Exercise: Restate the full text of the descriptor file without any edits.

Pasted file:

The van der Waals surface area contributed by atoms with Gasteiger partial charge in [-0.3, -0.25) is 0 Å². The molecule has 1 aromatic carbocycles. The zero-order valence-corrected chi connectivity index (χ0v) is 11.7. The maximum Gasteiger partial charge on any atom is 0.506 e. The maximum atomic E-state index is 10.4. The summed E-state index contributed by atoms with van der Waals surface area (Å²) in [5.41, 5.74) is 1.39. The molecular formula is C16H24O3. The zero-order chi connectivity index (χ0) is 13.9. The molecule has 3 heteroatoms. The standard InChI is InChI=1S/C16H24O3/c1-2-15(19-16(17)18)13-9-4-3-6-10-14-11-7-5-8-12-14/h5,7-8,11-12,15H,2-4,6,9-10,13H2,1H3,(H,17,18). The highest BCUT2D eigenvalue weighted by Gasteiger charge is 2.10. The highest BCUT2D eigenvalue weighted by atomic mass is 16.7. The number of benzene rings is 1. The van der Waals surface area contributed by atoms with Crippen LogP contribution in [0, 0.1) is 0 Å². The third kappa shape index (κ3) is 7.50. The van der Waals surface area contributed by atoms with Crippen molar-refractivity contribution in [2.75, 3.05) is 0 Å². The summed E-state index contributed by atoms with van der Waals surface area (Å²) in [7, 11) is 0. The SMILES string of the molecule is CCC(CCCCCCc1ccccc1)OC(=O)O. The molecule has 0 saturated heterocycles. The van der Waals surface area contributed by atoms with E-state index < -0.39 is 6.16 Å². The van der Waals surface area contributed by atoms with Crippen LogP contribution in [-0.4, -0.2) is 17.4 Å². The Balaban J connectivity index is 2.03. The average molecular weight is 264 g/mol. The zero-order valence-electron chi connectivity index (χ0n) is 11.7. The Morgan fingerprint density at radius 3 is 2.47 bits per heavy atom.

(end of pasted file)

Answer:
The van der Waals surface area contributed by atoms with Gasteiger partial charge in [-0.3, -0.25) is 0 Å². The molecule has 1 aromatic carbocycles. The zero-order valence-corrected chi connectivity index (χ0v) is 11.7. The maximum Gasteiger partial charge on any atom is 0.506 e. The maximum atomic E-state index is 10.4. The summed E-state index contributed by atoms with van der Waals surface area (Å²) in [5.41, 5.74) is 1.39. The molecular formula is C16H24O3. The zero-order chi connectivity index (χ0) is 13.9. The molecule has 3 heteroatoms. The standard InChI is InChI=1S/C16H24O3/c1-2-15(19-16(17)18)13-9-4-3-6-10-14-11-7-5-8-12-14/h5,7-8,11-12,15H,2-4,6,9-10,13H2,1H3,(H,17,18). The highest BCUT2D eigenvalue weighted by Gasteiger charge is 2.10. The highest BCUT2D eigenvalue weighted by atomic mass is 16.7. The number of benzene rings is 1. The van der Waals surface area contributed by atoms with Crippen LogP contribution in [0, 0.1) is 0 Å². The third kappa shape index (κ3) is 7.50. The van der Waals surface area contributed by atoms with Crippen molar-refractivity contribution in [2.75, 3.05) is 0 Å². The summed E-state index contributed by atoms with van der Waals surface area (Å²) in [7, 11) is 0. The SMILES string of the molecule is CCC(CCCCCCc1ccccc1)OC(=O)O. The molecule has 0 saturated heterocycles. The van der Waals surface area contributed by atoms with E-state index < -0.39 is 6.16 Å². The van der Waals surface area contributed by atoms with Crippen LogP contribution in [-0.4, -0.2) is 17.4 Å². The Balaban J connectivity index is 2.03. The average molecular weight is 264 g/mol. The zero-order valence-electron chi connectivity index (χ0n) is 11.7. The Morgan fingerprint density at radius 3 is 2.47 bits per heavy atom.